Paper Machine: Artwork by Caitlin Harris
Paper Machine is a multimedia and interactive art exhibition of artwork created by Boise based artist, Caitlin Harris. This exhibition will be on display until Friday, February 4th on the 4th floor of the Fine Arts Building in the Compartment Gallery room 408.
Caitlin will be the juror for this year's Annual Undergraduate Art Exhibition and Scholarship Competition.
Caitlin's Artist Statement
Paper Machine explores how oppressive systems are embedded in the operations of media technology, from the book and beyond. The mechanisms of media are often hidden in forms we take for granted; forms so integrated into our histories that their operations become invisible to us. I analyze how the hidden mechanics of media perpetuate patriarchal thinking, and how their mechanisms may be artistically repurposed to oppose it. There is an inseparable entanglement between communication media and social hierarchies. A bookis a container for language, a sequence of codes that shape our understanding. The alphabet is a model for classification and is instrumental in developing ideas such as abstraction, analysis, rationality, and individualism. These aspects position us to make broad declarations and compel us to thinkin terms of hierarchical organization. This mode of thinking contributes to the pervasiveness of patriarchal power. It operates below the fold of our consciousness, invisiblyshaping our conceptual framework and relationships in the world.
The workin Paper Machine confronts paradoxical stereotypes and unattainable behavioral norms women are expected to inhabit in a patriarchal society. Cynthia Enloe describes patriarchy as“a searchlight, a concept that can enable us to see what we otherwise might miss: the connective tissues between large and small,subtle and blatant forms of racialized sexism, gendered misogyny and masculinized privilege.” Expectations of gender identitycompress women into narrowly prescribed ways of being, and create conditions that make them vulnerable to violence. Utilizing interactive time based sculpture and printing, the work dismantles expectations of gender and critiques the construction of gender norms. Content is hidden or revealed through the actions of the viewer. Intricatelyfolded paper sculptures and outdated media delivery devices transform information and serve as metaphors for hidden obstacles to equityin our society. The project enacts a sequential mode of discoveryrelating to the form of the book, and explores the intimate and temporal interaction that occurs between a reader and a text. By demonstrating or disrupting modes of communication, their invisible structures and our complicityin them may become visible. The structures that mediate our interactions in society and govern our behavior are always present; they are hidden and ubiquitous. Patriarchal structures enact real consequences for actual people, and in order to end this oppression we must do the workto recognize and change how we interact with these structures.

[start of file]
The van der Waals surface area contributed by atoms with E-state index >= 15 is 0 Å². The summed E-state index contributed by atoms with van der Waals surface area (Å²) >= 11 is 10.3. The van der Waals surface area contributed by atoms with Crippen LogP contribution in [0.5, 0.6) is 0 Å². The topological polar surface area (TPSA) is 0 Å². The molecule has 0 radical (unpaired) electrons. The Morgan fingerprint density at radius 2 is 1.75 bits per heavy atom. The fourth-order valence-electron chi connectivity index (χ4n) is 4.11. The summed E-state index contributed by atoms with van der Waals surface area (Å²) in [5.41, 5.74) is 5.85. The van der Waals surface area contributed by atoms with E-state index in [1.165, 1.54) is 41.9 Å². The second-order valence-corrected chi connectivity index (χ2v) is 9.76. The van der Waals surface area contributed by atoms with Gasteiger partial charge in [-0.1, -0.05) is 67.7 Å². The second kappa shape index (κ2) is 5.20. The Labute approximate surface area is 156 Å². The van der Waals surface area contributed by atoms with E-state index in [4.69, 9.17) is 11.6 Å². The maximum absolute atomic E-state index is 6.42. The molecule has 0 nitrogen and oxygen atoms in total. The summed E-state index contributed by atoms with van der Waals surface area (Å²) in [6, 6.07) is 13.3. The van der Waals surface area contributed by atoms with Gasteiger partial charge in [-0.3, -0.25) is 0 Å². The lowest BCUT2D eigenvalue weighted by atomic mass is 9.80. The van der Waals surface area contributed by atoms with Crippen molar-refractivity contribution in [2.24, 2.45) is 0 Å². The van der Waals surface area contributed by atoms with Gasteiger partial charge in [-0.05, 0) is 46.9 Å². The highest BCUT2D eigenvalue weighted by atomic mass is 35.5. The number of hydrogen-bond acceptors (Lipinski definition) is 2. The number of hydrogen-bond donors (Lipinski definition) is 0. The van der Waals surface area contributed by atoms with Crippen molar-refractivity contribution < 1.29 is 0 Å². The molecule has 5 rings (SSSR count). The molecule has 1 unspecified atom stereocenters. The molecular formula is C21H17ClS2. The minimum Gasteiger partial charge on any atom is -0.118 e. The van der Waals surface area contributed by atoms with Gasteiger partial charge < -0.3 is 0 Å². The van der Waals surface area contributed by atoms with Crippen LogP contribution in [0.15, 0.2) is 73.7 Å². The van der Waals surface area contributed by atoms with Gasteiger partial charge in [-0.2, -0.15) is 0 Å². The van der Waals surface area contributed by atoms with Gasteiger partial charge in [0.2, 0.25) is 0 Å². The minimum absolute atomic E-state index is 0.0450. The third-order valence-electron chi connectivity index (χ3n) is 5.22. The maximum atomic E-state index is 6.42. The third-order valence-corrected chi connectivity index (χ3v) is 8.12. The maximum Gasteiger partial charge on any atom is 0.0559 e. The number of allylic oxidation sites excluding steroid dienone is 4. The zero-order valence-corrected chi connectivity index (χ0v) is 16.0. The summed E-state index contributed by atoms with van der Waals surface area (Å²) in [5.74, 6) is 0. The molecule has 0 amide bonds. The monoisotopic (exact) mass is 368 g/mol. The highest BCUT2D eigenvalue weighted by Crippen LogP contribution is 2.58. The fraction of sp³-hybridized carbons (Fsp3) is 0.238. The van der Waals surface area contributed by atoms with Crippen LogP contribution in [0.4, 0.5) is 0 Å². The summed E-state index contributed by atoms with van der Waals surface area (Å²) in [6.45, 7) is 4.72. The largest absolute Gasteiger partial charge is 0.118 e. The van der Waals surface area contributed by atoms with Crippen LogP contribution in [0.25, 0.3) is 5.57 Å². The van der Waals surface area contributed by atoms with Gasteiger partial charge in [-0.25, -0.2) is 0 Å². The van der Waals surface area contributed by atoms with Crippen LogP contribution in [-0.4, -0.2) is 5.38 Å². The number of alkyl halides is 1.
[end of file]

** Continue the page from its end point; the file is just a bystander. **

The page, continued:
Music Makers and Dreamers of Dreams: Artwork by Mel Anderson
Music Makers and Dreamers of Dreams showcases the artwork and sketches of Mel Anderson. This exhibition will be on display until Thursday, January 27th in the John B. Davis Gallery on the main floor of the Fine Arts Building room 105.
2022 Undergraduate Art Exhibition and Scholarship Competition
The 2022 Undergraduate Art Exhibition and Scholarship Competition will be on display in the John B. Davis Gallery from March 28th through April 7th. The John B. Davis Gallery is located on the main floor of the Fine Arts Building. The gallery is open Monday through Friday from noon to 6:00 pm.
Caitlin Harris acted as the juror for this year's exhibition. Caitlin is a multidisciplinary artist, printer, and designer. She is the co-proprietor of Wheelhouse Press and an adjunct instructor in the Boise State University Department of Art, Design & Visual Studies.